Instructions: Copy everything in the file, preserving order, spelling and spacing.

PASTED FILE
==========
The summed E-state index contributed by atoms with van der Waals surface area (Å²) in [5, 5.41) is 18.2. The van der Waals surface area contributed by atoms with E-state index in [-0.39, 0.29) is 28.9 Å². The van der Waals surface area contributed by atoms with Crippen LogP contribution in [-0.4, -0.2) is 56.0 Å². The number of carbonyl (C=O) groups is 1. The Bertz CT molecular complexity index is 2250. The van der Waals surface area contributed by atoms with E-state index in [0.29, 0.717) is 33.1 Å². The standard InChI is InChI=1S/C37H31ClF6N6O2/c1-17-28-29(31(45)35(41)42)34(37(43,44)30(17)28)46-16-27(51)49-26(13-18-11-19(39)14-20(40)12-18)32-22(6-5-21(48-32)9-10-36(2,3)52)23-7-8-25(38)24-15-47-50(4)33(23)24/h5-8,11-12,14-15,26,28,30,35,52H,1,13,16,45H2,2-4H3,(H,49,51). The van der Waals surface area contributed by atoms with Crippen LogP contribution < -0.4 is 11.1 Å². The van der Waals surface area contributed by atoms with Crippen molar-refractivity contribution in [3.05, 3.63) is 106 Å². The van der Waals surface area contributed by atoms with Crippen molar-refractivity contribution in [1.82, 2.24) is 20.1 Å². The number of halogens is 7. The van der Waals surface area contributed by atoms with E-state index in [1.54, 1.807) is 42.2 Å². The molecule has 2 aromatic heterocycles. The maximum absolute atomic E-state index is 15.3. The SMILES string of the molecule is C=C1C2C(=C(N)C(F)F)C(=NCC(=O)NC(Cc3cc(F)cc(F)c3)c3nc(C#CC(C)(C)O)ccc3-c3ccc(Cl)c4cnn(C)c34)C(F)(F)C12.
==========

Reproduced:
The summed E-state index contributed by atoms with van der Waals surface area (Å²) in [5, 5.41) is 18.2. The van der Waals surface area contributed by atoms with E-state index in [-0.39, 0.29) is 28.9 Å². The van der Waals surface area contributed by atoms with Crippen LogP contribution in [-0.4, -0.2) is 56.0 Å². The number of carbonyl (C=O) groups is 1. The Bertz CT molecular complexity index is 2250. The van der Waals surface area contributed by atoms with E-state index in [0.29, 0.717) is 33.1 Å². The standard InChI is InChI=1S/C37H31ClF6N6O2/c1-17-28-29(31(45)35(41)42)34(37(43,44)30(17)28)46-16-27(51)49-26(13-18-11-19(39)14-20(40)12-18)32-22(6-5-21(48-32)9-10-36(2,3)52)23-7-8-25(38)24-15-47-50(4)33(23)24/h5-8,11-12,14-15,26,28,30,35,52H,1,13,16,45H2,2-4H3,(H,49,51). The van der Waals surface area contributed by atoms with Crippen LogP contribution < -0.4 is 11.1 Å². The van der Waals surface area contributed by atoms with Crippen molar-refractivity contribution in [3.05, 3.63) is 106 Å². The van der Waals surface area contributed by atoms with Crippen molar-refractivity contribution in [1.82, 2.24) is 20.1 Å². The number of halogens is 7. The van der Waals surface area contributed by atoms with E-state index in [1.54, 1.807) is 42.2 Å². The molecule has 2 aromatic heterocycles. The maximum absolute atomic E-state index is 15.3. The SMILES string of the molecule is C=C1C2C(=C(N)C(F)F)C(=NCC(=O)NC(Cc3cc(F)cc(F)c3)c3nc(C#CC(C)(C)O)ccc3-c3ccc(Cl)c4cnn(C)c34)C(F)(F)C12.